Signs and symptoms of Lichen Sclerosus include:
- closing to the vaginal opening with resulting painful intercourse
- easy bruising and bleeding from the thin tissue
- pain and discomfort in vulvae and/or anal area
A medical specialist can usually diagnose this with visual inspection and listening to a description of your symptoms. Sometimes, a biopsy is necessary to ensure the correct diagnosis. This condition can be treated with high potency steroids. It is important to get a diagnosis because use of these steroids can actually make other conditions worse. Therefor, you do not want to use any steroid creams you may happen to have at home without seeing a medical professional for confirmation of this condition.
If you have vaginal and vulvar pain and itching, please have your provider examine you. Do not continue to suffer and use OTC creams if they are not effective! If you have Lichen Sclerosus, make sure you have a specialist examine you regularly to ensure there are no signs of skin cancer.
Skin cancer is the most prevalent of all diagnosed cancers in the US with over 1 million new cases diagnosed yearly.
The cause of skin cancer is primarily felt to be the result of too much radiation, usually from the sun, coupled with inadequate DNA repair within the various types of skin cells. Damage to the cellular DNA can cause genetic mutations that then lead to skin cancer.
There are primarily 3 types of skin cancer which are the most common.
In order of prevalence
- Basal Cell (BCC)
- Squamous Cell (SCC)
The skin has several layers. Radiation has different intensities and penetration abilities which can cause damage to the different layers.
The outer layer of skin forms the epidermis, underneath this is the dermis. Within the epidermis is the most superficial layer of squamous cells, underneath this layer are the basal cells and within them are the melanocytes (that make pigment).
The dermis houses blood vessels, lymph tissue, nerves, hair follicles all held in place by collagen.
The harmful sun radiation causing damage consists of UVA and UVB. Tanning beds involve UVA radiation only.
UVB is present in different intensities depending on time of day, season and location. It is responsible for burning of skin, can accelerate aging, and facilitate skin cancer.
UVA is capable of penetrating deeper in the skin layers, is present year round during all daylight hours and is equally as harmful to the skin.
So what are the 5 risk factors for skin cancer?
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- Excessive time in the sun or the occurrence of severe sunburns (especially before age 20).
- Having light colored skin, hair, and eyes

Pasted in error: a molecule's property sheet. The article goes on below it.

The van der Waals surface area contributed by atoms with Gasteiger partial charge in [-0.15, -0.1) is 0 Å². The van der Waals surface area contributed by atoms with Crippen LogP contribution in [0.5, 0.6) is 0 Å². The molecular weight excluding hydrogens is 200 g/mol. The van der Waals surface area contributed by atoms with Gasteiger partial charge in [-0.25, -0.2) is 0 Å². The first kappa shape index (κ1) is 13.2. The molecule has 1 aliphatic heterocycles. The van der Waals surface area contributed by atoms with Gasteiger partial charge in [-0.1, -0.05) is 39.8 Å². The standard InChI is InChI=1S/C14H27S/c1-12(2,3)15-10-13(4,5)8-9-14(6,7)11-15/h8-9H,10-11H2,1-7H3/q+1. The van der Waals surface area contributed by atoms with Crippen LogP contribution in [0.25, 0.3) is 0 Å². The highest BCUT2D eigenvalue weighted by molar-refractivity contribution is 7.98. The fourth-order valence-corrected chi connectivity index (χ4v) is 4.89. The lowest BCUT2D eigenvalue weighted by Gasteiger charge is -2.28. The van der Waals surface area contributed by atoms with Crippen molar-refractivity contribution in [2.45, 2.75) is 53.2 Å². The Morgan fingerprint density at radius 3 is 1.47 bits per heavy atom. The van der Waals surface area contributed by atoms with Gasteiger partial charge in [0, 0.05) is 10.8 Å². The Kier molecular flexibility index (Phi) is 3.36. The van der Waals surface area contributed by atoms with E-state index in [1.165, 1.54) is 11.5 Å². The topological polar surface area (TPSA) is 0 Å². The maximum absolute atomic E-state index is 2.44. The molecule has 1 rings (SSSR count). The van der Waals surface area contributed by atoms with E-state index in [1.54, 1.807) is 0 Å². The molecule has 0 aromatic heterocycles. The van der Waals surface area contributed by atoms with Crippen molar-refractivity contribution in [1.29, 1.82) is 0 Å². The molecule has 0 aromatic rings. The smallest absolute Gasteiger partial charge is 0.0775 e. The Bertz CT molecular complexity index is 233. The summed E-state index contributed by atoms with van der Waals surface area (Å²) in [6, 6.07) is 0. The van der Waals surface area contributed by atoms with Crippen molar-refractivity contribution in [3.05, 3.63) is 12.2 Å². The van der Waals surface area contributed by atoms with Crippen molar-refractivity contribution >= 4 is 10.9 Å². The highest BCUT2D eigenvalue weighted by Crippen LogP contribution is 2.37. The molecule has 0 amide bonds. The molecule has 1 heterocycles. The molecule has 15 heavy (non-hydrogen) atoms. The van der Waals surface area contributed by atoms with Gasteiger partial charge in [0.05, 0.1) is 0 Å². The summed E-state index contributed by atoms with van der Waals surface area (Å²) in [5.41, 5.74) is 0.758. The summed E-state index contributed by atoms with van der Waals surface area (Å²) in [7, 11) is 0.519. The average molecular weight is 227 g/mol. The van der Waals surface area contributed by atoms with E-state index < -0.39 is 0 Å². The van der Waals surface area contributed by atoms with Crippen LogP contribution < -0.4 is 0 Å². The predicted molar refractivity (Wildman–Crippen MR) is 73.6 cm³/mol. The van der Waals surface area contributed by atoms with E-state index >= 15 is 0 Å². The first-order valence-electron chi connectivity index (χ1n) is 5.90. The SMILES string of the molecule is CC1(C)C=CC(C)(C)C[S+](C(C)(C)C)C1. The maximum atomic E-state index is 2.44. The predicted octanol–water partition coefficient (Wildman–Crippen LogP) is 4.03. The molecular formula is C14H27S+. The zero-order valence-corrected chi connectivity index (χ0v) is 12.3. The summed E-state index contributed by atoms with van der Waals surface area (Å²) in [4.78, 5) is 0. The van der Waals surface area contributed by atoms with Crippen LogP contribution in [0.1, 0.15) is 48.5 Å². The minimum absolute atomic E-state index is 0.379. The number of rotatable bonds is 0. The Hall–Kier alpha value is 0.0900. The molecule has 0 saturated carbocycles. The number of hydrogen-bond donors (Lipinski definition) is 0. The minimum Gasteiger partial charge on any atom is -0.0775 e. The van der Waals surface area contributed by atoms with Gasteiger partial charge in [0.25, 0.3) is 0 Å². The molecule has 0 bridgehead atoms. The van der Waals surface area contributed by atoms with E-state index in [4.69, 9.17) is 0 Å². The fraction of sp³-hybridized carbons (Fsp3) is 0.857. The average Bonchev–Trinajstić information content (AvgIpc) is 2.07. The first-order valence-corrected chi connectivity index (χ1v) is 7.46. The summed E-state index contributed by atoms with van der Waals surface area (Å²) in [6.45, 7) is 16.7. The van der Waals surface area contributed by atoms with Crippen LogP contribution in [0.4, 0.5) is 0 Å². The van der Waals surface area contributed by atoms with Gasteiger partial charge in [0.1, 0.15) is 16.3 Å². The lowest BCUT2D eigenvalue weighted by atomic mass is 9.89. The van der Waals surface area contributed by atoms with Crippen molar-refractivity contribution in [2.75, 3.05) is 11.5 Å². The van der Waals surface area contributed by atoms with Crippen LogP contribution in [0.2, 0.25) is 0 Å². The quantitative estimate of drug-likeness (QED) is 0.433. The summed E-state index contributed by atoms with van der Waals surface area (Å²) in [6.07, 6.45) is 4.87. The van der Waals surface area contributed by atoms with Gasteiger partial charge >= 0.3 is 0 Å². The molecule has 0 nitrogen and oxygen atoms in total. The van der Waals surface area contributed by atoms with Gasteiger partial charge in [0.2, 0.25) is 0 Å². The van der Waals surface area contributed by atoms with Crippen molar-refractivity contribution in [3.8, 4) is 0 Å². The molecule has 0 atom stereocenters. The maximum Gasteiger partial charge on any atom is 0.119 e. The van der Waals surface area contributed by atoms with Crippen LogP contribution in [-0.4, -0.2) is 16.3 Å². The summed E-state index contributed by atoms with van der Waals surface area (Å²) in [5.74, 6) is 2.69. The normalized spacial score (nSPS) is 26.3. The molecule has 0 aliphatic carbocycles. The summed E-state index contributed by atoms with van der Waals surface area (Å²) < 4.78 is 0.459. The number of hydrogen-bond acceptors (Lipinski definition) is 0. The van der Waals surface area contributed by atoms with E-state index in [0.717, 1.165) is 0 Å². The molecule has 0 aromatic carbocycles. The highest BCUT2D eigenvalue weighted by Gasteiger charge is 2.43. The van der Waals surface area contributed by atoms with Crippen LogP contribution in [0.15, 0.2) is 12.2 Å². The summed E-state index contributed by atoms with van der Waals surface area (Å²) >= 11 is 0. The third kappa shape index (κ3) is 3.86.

- Having a family member with skin cancer
- Being over the age of 50 years
- use of tanning beds
- repeated medical or occupational exposure to radiation
- being immune-compromised (cancer chemotherapy, HIV+, on drugs like Methotrexate for arthritis or other inflammatory disease)
- occupational exposure to coal tar or arsenic.
How do I tell if a mole or spot might be skin cancer?
Dermatologist suggest using a system called ABCDE to evaluate for possible signs of skin cancer.
A- asymmetry. A skin lesion that is or has become irregular in shape
B- border irregularity. A mole or spot has developed a fuzzy or irregular shaped border
C-color irregularity. A mole is not uniform in color, it has irregular spots within it of different shades of brown or has black, red areas.
D-diameter of more than 6 mm or larger than a pencil eraser.
E-evolving. Any mole or lesion which is changing or looks different that other moles or spots.
Basal Cell cancer or BCC (cells within outer layer or epidermis) is the most common type of skin cancer.
It is often described as a fleshy bump occurring in sun exposed areas and more commonly in fair skinned individuals.
50% of people with a BCC will have a second cancer within their lifetime. BCC tend not to grow quickly and do not metastasize (spread) to other organs, but they can grow very deep and affect nerves and underlying bone. Cure rate if treated early is 95%.
Squamous Cell canceror SCC (superficial layer of cells within the epidermis) is a more aggressive cancer and can grow quickly.
It can become large and cause local tissue destruction. SCC has the potential for metastasis. It also occurs primarily over sun exposed areas and also has a cure rate of up to 95% if treated early. SCC is more of a red, scaly lesion but can also have a bumpy appearance.
Melanoma is the most deadly of the skin cancers, accounting for 8,000 deaths a year. It is estimated that 100,000 new diagnoses per year are made. It begins in the melanocytes (with basal cell in epidermis) or pigment cells and can occur within an existing mole or a new mole. It can easily metastasize and early detection and treatment is key to survival! It is most commonly dark in color, sometimes blue/black, however ANY change in an existing mole can be a warning sign.
Skin cancer is not to be taken lightly, it is a serious cancer which is in most cases easily treatable if caught early. Sunscreen is a must to avoid the harmful radiation. Choose a sunscreen with ability to block and absorb both UVA and UVB. Use a sunscreen all day, every day regardless of geographic location or time of year. (Maybe not for 20 minutes so you can make a little vitamin D in your skin but always all day after that)
Melanoma and other Skin Cancers – Do You Have it?